I have officially been here in Ghana for one week, and I am already feeling a little homesick. I started to notice it a little bit on Sunday just after Amanda and I walked a half hour to Bonjour for dinner. I was really missing my family and being at home in a place that felt familiar to me. I know I still have 20 days left here (which really isn't that much!), but I thought if I wrote about it a little bit, then I might feel a little beter.
It's been nice having Amanda here to talk with because we both seem to miss the same things. One of the things we miss the most (besides our family and friends) is the food in the United States. Particularly, red meat. The only meat we have had here has been chicken, which is fine, but once in a while all you need is a hamburger or a steak. The places where we have gone to eat have advertised beef, but each time we ask for it, we are told "no" or "we don't have it." We have been told no so many times that we are starting to wonder if there will ever be beef on during our time here.
While there is a pizza place here, we miss the great variety in types of food in the United States. We realize now that that we have taken that for granted. With the exception of the banku we have tried the other night at Chez Afrique, we have mostly eaten chicken and rice (the chicken here isn't boneless, which we aren't particularly used to as we tend to eat and buy chicken breasts in the U.S.), a few fried plantains, and a few cookies that we have bought from the various stores here. We were able to find Oreos here and some Lays potato chips, so that is pretty cool. It's kind of funny, but every night Amanda and I talk about all the food we are going to eat as soon as we land in the U.S. airports. I think McDonalds is high up on that list. Birthday cake has been talked about a lot too. We miss birthday cake and soft serve ice cream.
It's a bit challenging for us to find food to eat here (more so on campus than anywhere else) because the buildings aren't labeled as they are say at Calvin or at U of M. We aren't sure what door to use and if the building is even the building we think it is, and so it can be a bit unnerving, but luckily people here are nice and we can ask them for help and most of them will help you.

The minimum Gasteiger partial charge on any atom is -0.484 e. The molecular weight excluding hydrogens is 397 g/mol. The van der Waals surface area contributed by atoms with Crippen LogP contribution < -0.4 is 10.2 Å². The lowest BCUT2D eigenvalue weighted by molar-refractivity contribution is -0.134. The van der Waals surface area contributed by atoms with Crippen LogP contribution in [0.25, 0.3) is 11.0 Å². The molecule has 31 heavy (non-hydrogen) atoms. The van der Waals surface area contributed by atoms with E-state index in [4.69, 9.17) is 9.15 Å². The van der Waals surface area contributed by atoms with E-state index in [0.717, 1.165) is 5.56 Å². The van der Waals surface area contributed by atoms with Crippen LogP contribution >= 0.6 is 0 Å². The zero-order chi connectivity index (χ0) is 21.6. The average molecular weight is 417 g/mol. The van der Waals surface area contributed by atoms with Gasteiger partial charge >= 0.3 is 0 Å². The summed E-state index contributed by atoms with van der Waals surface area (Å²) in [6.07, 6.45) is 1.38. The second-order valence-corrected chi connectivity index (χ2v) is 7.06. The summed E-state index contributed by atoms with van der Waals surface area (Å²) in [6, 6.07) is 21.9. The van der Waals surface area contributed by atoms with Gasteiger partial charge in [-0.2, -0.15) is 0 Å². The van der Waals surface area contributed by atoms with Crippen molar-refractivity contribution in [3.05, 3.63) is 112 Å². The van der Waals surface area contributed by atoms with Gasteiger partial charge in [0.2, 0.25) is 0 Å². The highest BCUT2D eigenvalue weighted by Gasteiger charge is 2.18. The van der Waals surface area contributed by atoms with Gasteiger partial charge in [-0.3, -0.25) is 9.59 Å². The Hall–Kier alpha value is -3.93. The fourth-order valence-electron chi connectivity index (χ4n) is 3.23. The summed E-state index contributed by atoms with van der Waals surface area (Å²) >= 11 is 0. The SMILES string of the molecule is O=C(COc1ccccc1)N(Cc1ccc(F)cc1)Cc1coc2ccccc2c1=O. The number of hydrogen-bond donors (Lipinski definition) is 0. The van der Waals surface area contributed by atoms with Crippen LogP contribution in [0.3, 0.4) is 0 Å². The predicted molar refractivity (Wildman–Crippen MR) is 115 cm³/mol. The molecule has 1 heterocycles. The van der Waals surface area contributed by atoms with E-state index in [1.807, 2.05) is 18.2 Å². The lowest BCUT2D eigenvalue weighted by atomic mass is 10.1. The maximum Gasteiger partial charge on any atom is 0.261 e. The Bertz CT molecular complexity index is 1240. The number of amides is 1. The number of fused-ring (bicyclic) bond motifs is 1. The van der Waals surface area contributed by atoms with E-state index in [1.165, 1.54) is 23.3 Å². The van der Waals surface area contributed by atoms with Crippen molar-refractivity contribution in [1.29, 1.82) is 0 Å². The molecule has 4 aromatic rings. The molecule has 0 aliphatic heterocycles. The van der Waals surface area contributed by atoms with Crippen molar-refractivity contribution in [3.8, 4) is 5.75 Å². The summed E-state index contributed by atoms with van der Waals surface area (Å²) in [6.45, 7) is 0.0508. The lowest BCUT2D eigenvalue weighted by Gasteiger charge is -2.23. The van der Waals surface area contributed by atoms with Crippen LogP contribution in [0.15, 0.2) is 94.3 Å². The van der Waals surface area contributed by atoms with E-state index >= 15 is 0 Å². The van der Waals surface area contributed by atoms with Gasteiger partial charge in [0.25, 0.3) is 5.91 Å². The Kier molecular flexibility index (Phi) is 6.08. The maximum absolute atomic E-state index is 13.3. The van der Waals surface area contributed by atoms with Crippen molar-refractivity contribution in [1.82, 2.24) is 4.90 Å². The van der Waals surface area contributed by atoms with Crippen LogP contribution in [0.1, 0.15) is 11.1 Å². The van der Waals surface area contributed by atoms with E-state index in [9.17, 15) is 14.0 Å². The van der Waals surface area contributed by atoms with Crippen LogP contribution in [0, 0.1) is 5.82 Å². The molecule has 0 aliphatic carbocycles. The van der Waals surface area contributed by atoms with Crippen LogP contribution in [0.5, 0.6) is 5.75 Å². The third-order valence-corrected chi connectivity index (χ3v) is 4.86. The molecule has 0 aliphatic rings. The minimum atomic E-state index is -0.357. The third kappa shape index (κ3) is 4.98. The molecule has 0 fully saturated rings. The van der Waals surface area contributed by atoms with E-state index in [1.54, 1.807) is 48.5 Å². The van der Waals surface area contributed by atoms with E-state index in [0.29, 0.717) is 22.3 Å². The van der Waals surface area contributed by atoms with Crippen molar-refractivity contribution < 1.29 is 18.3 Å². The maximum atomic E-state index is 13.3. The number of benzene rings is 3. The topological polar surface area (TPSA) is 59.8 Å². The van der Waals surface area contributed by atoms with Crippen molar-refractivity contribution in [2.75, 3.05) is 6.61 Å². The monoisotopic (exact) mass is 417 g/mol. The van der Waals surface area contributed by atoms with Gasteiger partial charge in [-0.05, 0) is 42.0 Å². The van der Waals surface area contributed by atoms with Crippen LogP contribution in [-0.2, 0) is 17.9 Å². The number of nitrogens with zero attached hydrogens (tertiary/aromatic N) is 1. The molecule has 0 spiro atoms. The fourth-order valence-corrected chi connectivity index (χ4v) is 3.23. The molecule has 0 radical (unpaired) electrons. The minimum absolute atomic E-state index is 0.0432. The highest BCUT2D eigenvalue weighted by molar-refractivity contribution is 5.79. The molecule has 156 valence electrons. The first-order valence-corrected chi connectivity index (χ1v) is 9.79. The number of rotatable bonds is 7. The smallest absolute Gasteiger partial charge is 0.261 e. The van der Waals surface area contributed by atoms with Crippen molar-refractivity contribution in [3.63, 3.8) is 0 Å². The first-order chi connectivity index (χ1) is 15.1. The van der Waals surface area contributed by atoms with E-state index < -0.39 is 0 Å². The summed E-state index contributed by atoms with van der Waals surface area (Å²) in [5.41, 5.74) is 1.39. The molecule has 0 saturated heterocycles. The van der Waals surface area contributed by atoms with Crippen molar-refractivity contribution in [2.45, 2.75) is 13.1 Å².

Another thing I really miss about the U.S. are the road rules. No so much the driving rules, but the pedestrian right-of-way rules. There is one particular road we have to cross within campus that isn't particularly wide, but there is a lot of traffic that moves through it. We always fear for our lives as we cross, because as I mentioned before, the cars here won't stop. They will hit you. It's terrifying. Another aspect of the road we miss is in the U.S., when you use a taxi, there is a certain rate per mile that you pay, regardless of where you go. We miss that aspect of traveling so much. As obrunis, we always feel like we pay more than we should, even after we try our hand at bartering. I definitely did not budget enough transportation money when I planned for this trip. Yikes!
I like to travel and see new things and try new things, but I feel a little lonely at times and am excited to come back to the U.S. and see everyone again. And sleep in my own bed! There are definitely parts of Ghana that I will miss when I return home such as the friendliness of the people (the American girls we see on campus are not so friendly....they actually pretend not to see us, which is a bit odd and doesn't make us Americans look all that great).
For now, things are definitely more than okay. Neither of us have yet to get sick from the food or the mosquitos, so we have that to be extremely grateful for.